Class Participation

Most of us have explicit expectations for students that they participate in class discussion and we include statements about their participation in their evaluations. We know that despite our clarity and our imploring, some students participate in discussion and others are reticent. Many students receive the same feedback course after course and semester after semester, suggesting that they participate more actively. It seems clear that hoping they participate does not translate into participation. Is there anything we could be doing differently to increase the number of students who participate, the depth of their engagement, or the quality of their contributions?

Likely, a student’s degree of participation is rooted in a number of issues. Students often see a professor as the expert whose job it is to impart information; they might not realize that learning requires their participation or that participation is part of their commitment to the whole class. Alternatively, a student’s lack of participation might be related to low motivation, to shyness, to worry about how they will be interpreted by peers, or to incomplete preparation for class (which in itself is affected by many issues – time management, reading ability, etc.). We won’t know which of these is at issue for any one student without conversation.

Short of meeting with each student individually, as faculty we can consider ways to change the structure of our assignments and classroom practices in order to increase student understanding of the role of participation in their learning, to increase their motivation to participate, and to improve the quality of their contributions. Here are some ideas about how to do this:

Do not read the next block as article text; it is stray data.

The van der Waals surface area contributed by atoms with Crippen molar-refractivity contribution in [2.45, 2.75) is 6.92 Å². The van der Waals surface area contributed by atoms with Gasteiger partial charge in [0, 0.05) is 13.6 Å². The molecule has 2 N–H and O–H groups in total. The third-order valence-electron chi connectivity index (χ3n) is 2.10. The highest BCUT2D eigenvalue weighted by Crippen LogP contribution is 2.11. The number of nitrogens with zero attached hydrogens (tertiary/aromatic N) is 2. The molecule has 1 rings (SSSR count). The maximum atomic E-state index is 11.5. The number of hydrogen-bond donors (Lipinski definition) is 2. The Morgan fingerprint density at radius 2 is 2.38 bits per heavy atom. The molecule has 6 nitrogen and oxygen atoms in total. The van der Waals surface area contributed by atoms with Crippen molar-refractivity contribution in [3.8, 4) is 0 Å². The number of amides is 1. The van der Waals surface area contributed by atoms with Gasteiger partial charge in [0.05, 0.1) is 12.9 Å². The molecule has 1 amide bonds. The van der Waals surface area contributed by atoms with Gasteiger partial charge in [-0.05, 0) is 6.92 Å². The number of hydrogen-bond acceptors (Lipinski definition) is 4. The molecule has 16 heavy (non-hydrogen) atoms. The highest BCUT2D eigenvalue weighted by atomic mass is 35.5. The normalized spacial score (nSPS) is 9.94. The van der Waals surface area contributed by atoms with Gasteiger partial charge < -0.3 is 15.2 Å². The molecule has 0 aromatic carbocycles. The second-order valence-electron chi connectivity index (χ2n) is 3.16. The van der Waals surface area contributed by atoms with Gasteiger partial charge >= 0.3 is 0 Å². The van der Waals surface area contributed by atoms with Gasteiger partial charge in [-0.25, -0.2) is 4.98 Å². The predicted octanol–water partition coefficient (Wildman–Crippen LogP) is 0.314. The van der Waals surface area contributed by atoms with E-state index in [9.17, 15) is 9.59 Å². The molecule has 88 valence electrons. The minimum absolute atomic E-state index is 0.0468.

• Make the reasons you care about participation clear on your syllabus and an explicit part of the conversation at the start of the semester.
  • In your norms for participation, make clear that you are creating an atmosphere where we can judge and build on ideas without judging the person. Value contributions for helping us think about the issues, not just for being correct.
  • Consider the different ways that students can be engaged in your class
    • Use small group activities and discussions as well as whole class discussions (having students discuss an idea in pairs or groups of 3 before the whole class discussion generally improves the number of speakers and the quality of their contributions)
    • Use technology tools for anonymous contributions (such as poll everywhere questions)
    • Increase “wait time” (the time you wait before calling on someone or before responding to their initial comments. Generally, increasing wait time results in more students offering comments and also gets students to elaborate on their ideas before we respond to them.
    • Use problem-based learning where students are working in teams to answer questions and present their findings
  • Increase the likelihood that students will come prepared to participate in class
    • Let them know at the end of class what they should be looking for in the reading and what you expect they will come in ready to discuss next time.
    • Give an assignment (based on the readings or other) that should be ready to share in pairs or small groups, present to the class, etc. right at the start of the next class session. Knowing they could be on the spot is often motivating to have something to say.
  • Ask students to write you a short letter about their participation and struggles with participation (either talking too much or too little) that includes one or two strategies they will use to make change.
  • Recognize quiet learners (during and after class)
    • Accept reflective e-mails—after class discussion has occurred
    • Ask permission to share their ideas (with attribution) in the next class session